NOVEMBER: A busy month. Book rejected by two agents. Book rejected by publisher. Water heater burst and flooded basement. No money to replace water heater. Got stopped on highway and learned my registration and plates had been canceled - in August and October, respectively. More stress of a personal nature. Eliminated yet another shithead friend from my life. Got stopped a second time. Speeding ticket. And a partridge in a pear tree.
DECEMBER: Another ongoing battle and it doesn't look good. More stress of a personal nature. Still water in the basement, still no money, book still not sold. Out of friends. And it's only the 5th. Fa-la-la-la-la-la-la-la-la...
Benny and Joon took the family to Darien to visit the cousins for Thanksgiving. As always, things got off to a rough start...
First of all, the house was full of strangers and distant family they hardly knew. Nerves and tempers were running high.
Some family members were downright rude. Here's cousin Hackmatack telling Benny and Joon to get the hell out of his house!
In response, the dogs' first order of business was to redecorate by doing some business in the front hallway. It's little touches, they say, that give a house that "lived in" look.
At one point during the festivities, Ben dove under the antique sideboard in the living room and emerged, chomping on something large and brown. With equal dexterity, I tackled him and pursued the brown lump down his throat with two, bony fingers, to pry it out of his esophagus before it could reach his stomach. Upon examination, the lump turned out to be a turkey heart apparently hidden by cousin Samantha for future digestion.
Here's cousin Samantha, bloated with turkey and depressed because she lost the morsel she was saving for her midnight snack.
Benny and Joon always pack plenty of extra poop when they go visiting. They need some for their evening walk and enough to leave outside my bedroom so I can have a special surprise when I get up to go to the bathroom during the night. They don't sign their work, but I recognize it.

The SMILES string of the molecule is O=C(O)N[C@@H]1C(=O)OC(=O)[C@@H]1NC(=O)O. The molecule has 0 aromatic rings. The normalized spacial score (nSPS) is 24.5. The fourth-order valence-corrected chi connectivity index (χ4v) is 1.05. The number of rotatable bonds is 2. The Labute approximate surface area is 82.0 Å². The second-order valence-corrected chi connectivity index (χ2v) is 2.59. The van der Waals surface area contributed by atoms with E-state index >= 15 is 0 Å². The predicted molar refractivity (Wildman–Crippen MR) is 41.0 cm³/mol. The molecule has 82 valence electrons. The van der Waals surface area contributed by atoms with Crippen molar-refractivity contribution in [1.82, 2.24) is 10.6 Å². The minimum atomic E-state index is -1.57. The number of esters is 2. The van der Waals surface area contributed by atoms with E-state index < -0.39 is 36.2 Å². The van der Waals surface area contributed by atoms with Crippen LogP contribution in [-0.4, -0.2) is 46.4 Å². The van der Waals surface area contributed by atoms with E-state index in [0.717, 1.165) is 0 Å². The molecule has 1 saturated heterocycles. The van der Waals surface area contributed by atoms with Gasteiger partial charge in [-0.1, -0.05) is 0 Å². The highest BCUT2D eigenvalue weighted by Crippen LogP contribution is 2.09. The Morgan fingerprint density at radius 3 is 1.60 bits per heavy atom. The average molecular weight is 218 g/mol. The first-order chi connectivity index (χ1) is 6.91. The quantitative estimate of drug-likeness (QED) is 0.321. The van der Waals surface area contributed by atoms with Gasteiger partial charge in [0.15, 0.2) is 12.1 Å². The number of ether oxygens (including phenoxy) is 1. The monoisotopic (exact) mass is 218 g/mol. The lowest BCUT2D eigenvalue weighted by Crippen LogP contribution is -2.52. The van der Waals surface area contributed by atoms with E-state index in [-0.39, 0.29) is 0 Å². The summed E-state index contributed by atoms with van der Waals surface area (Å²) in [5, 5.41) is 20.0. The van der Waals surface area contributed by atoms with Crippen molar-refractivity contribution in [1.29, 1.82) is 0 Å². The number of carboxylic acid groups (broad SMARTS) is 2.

Here they are, posing for the camera like angels so you'll think I'm lying.
Tiela Aldon Garnett...
...was born some time ago in Los Angeles, California...
Her father was a famous Motion Picture and Television director and her mother was an actress. There was a 31-year difference in their ages (her father was older) and she was their only child. If you want to know more about her early life and family, you'll have to read the book, but it's not out yet.
She has two children, Taylor and Chloe. Her children think she's "special." Taylor was born in Paris, France and Chloe was born in Brooklyn, New York. They're grown up now. Mostly. Both of her children are artists.
If you want to see what the author's family looks like, there are pictures under the "Photo Album" tab!
Tiela discovered her passion somewhat late in life, and that's okay. She's appreciating every minute of the journey, and isn't that the goal? She is happily committed to the process of her evolution, and has come to accept her humanness. She will joyously assist you in your process, too, because she's an International Life Coach!
She has stories, recipes, photographs, and occasionally wisdom to share.
Please enjoy her blogs about Paris, her Paris journal, and her stories, all under the "My Writing" tab, as well as her Paris Recipes!